Ligand binding induces a conformational change in the GR, resulting in the dissociation of the receptor from the HSP complex and translocation into the nucleus. Following translocation, the GR homodimer binds to specific DNA motifs termed glucocorticoid response elements (GREs) in the promoter region of glucocorticoid responsive genes and regulates expression through interaction with transcription factors.(11,67,68) The GR has also been shown to regulate activation of target genes independent of GRE-binding through direct protein-protein interactions with transcription factors including activating protein 1 (AP-1) and nuclear factor-κB (NF-κB).(69-71)

Endocrine Regulation of the HPA Axis

Activation of the HPA axis is a tightly controlled process that involves a wide array of neuronal and endocrine systems. Glucocorticoids play a prominent role in regulating the magnitude and duration of HPA axis activation.(72) Following exposure to stress, elevated levels of circulating glucocorticoids inhibit HPA activity at the level of the hypothalamus and pituitary. The HPA axis is also subject to glucocorticoid independent regulation. The neuroendocrine effects of CRF are also modulated by CRF binding proteins that are found at high levels in the systemic circulation and in the pituitary gland.(73,74)

Glucocorticoid negative feedback

The HPA axis is subject to feedback inhibition from circulating glucocorticoids.72 Glucocorticoids modulate the HPA axis through at least two distinct mechanisms of negative feedback. Glucocorticoids have traditionally been thought to inhibit activation of the HPA axis through a delayed feedback system that is responsive to glucocorticoid levels and involves genomic alterations. There is increasing evidence for an additional fast nongenomic feedback system that is sensitive to the rate of glucocorticoid secretion; however, the exact mechanism that mediates rapid feedback effects has not yet been characterized.(11,72,75)

The delayed feedback system acts via transcriptional alterations and is regulated by GR localized in a number of stress-responsive brain regions.(76) Following binding of glucocorticoids, GRs modulate transcription of HPA components by binding to GREs or through interactions with transcription factors.(11,72) Glucocorticoids have a low nanomolar affinity for the GR and extensively occupy GRs during periods of elevated glucocorticoid secretion that occur following stress.(77)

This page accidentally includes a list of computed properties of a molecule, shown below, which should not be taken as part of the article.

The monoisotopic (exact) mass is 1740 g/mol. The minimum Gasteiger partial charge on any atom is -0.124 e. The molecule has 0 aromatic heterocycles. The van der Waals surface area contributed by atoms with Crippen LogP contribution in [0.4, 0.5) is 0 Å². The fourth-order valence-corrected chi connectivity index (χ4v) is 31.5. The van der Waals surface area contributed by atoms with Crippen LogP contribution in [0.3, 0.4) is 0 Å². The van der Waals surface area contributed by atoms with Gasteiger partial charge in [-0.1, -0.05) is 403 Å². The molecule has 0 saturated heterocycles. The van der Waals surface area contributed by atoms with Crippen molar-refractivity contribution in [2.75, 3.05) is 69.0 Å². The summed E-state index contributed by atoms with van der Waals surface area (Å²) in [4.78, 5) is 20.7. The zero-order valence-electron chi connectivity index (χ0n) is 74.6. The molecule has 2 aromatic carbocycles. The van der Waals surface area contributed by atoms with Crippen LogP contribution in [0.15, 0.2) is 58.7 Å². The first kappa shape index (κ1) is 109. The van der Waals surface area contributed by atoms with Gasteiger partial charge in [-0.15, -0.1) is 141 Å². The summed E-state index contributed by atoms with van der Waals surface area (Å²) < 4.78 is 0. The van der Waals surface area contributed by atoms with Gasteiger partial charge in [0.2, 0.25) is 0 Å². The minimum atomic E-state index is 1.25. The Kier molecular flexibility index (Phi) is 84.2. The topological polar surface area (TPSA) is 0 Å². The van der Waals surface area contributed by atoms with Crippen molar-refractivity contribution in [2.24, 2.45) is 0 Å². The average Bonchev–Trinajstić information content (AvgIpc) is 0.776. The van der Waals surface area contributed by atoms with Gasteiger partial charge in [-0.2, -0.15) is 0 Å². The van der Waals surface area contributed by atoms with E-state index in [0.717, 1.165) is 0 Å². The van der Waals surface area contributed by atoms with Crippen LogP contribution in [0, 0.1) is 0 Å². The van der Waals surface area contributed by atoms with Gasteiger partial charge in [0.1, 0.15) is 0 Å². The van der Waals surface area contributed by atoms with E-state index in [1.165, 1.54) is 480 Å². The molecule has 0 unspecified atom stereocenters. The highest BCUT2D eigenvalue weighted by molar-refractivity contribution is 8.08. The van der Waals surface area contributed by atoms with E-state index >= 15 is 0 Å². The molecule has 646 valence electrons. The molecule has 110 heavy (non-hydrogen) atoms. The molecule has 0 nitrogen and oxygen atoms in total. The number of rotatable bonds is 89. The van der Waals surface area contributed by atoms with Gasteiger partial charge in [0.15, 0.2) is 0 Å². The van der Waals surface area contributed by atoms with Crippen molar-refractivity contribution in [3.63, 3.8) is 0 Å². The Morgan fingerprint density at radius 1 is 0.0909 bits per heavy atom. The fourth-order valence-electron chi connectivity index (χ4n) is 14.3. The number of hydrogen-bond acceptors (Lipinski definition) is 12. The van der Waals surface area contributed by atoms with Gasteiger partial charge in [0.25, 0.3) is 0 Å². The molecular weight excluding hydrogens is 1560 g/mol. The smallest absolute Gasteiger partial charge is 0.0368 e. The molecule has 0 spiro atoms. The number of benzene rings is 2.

Mineralocorticoid receptors (MRs) have a subnanomolar affinity for glucocorticoids, a restricted expression pattern in the brain, and bind glucocorticoids during periods of basal secretion.(76,77) The distinctive pharmacologies of these two receptors suggest that MRs regulate basal HPA tone while GRs mediate glucocorticoid negative feedback following stress.(75,78,79) GRs are widely expressed in the brain, and thus the precise anatomical locus of glucocorticoid negative feedback remains poorly defined.

However, two regions of the brain appear to be key sites for glucocorticoid feedback inhibition of the HPA axis. High levels of GR are expressed in hypophysiotropic neurons of the PVN, and local administration of glucocorticoids reduce PVN neuronal activity and attenuate adrenalectomy-induced ACTH hypersecretion.(80-83) These findings suggest that the PVN is an important site for glucocorticoid feedback inhibition of the HPA axis. The hippocampus has been implicated as a second site for glucocorticoid negative feedback regulation of the HPA axis. The hippocampus contains a high concentration of both GR and MR, and infusion of glucocorticoids into this structure reduces basal and stress induced glucocorticoid release.(84-86)